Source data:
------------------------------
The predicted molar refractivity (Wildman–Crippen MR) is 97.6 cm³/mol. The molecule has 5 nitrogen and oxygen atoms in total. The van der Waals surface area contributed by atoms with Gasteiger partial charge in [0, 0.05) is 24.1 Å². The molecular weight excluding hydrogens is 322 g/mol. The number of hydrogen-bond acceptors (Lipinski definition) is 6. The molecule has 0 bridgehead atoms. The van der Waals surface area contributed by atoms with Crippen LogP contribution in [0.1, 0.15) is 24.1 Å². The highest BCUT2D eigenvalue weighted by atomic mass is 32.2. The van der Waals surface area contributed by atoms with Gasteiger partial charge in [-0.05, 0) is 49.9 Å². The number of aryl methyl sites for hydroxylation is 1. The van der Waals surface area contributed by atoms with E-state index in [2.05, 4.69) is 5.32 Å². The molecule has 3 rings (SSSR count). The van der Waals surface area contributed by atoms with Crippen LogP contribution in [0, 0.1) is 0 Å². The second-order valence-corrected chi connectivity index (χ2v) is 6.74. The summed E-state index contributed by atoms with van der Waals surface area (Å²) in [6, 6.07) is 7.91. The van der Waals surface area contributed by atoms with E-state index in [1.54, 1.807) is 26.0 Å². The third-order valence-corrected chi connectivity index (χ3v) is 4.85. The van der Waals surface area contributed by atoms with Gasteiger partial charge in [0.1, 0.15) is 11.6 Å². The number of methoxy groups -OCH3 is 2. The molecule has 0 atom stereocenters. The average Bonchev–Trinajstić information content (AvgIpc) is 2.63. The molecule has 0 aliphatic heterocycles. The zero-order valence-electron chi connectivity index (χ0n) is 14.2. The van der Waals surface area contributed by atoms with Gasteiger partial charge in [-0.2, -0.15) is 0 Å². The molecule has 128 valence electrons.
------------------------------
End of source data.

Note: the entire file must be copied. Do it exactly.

The predicted molar refractivity (Wildman–Crippen MR) is 97.6 cm³/mol. The molecule has 5 nitrogen and oxygen atoms in total. The van der Waals surface area contributed by atoms with Gasteiger partial charge in [0, 0.05) is 24.1 Å². The molecular weight excluding hydrogens is 322 g/mol. The number of hydrogen-bond acceptors (Lipinski definition) is 6. The molecule has 0 bridgehead atoms. The van der Waals surface area contributed by atoms with Crippen LogP contribution in [0.1, 0.15) is 24.1 Å². The highest BCUT2D eigenvalue weighted by atomic mass is 32.2. The van der Waals surface area contributed by atoms with Gasteiger partial charge in [-0.05, 0) is 49.9 Å². The number of aryl methyl sites for hydroxylation is 1. The van der Waals surface area contributed by atoms with E-state index in [2.05, 4.69) is 5.32 Å². The molecule has 3 rings (SSSR count). The van der Waals surface area contributed by atoms with Crippen LogP contribution in [0, 0.1) is 0 Å². The second-order valence-corrected chi connectivity index (χ2v) is 6.74. The summed E-state index contributed by atoms with van der Waals surface area (Å²) in [6, 6.07) is 7.91. The van der Waals surface area contributed by atoms with E-state index in [1.54, 1.807) is 26.0 Å². The third-order valence-corrected chi connectivity index (χ3v) is 4.85. The van der Waals surface area contributed by atoms with Gasteiger partial charge in [0.1, 0.15) is 11.6 Å². The number of methoxy groups -OCH3 is 2. The molecule has 0 atom stereocenters. The average Bonchev–Trinajstić information content (AvgIpc) is 2.63. The molecule has 0 aliphatic heterocycles. The zero-order valence-electron chi connectivity index (χ0n) is 14.2. The van der Waals surface area contributed by atoms with Gasteiger partial charge in [-0.2, -0.15) is 0 Å². The molecule has 128 valence electrons.